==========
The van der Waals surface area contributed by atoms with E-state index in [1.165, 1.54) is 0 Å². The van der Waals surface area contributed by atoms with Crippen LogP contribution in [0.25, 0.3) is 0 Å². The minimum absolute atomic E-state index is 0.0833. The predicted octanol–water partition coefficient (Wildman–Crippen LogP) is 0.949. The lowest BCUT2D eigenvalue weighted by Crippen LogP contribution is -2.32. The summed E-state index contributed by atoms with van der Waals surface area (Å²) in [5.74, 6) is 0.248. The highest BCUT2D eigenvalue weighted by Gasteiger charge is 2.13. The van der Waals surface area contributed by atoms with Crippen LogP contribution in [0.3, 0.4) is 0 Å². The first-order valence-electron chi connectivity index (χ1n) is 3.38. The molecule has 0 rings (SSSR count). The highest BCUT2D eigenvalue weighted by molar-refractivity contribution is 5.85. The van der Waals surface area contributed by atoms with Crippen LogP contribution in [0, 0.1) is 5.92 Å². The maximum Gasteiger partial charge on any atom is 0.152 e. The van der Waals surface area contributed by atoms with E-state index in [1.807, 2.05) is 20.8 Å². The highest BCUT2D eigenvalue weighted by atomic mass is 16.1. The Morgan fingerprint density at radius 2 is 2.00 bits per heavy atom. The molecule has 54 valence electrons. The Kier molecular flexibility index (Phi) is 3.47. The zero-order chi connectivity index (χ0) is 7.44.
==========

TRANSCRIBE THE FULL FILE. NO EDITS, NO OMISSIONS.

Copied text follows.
The van der Waals surface area contributed by atoms with E-state index in [1.165, 1.54) is 0 Å². The van der Waals surface area contributed by atoms with Crippen LogP contribution in [0.25, 0.3) is 0 Å². The minimum absolute atomic E-state index is 0.0833. The predicted octanol–water partition coefficient (Wildman–Crippen LogP) is 0.949. The lowest BCUT2D eigenvalue weighted by Crippen LogP contribution is -2.32. The summed E-state index contributed by atoms with van der Waals surface area (Å²) in [5.74, 6) is 0.248. The highest BCUT2D eigenvalue weighted by Gasteiger charge is 2.13. The van der Waals surface area contributed by atoms with Crippen LogP contribution in [0.3, 0.4) is 0 Å². The first-order valence-electron chi connectivity index (χ1n) is 3.38. The molecule has 0 rings (SSSR count). The highest BCUT2D eigenvalue weighted by molar-refractivity contribution is 5.85. The van der Waals surface area contributed by atoms with Crippen LogP contribution in [0, 0.1) is 5.92 Å². The maximum Gasteiger partial charge on any atom is 0.152 e. The van der Waals surface area contributed by atoms with E-state index in [1.807, 2.05) is 20.8 Å². The highest BCUT2D eigenvalue weighted by atomic mass is 16.1. The Morgan fingerprint density at radius 2 is 2.00 bits per heavy atom. The molecule has 54 valence electrons. The Kier molecular flexibility index (Phi) is 3.47. The zero-order chi connectivity index (χ0) is 7.44.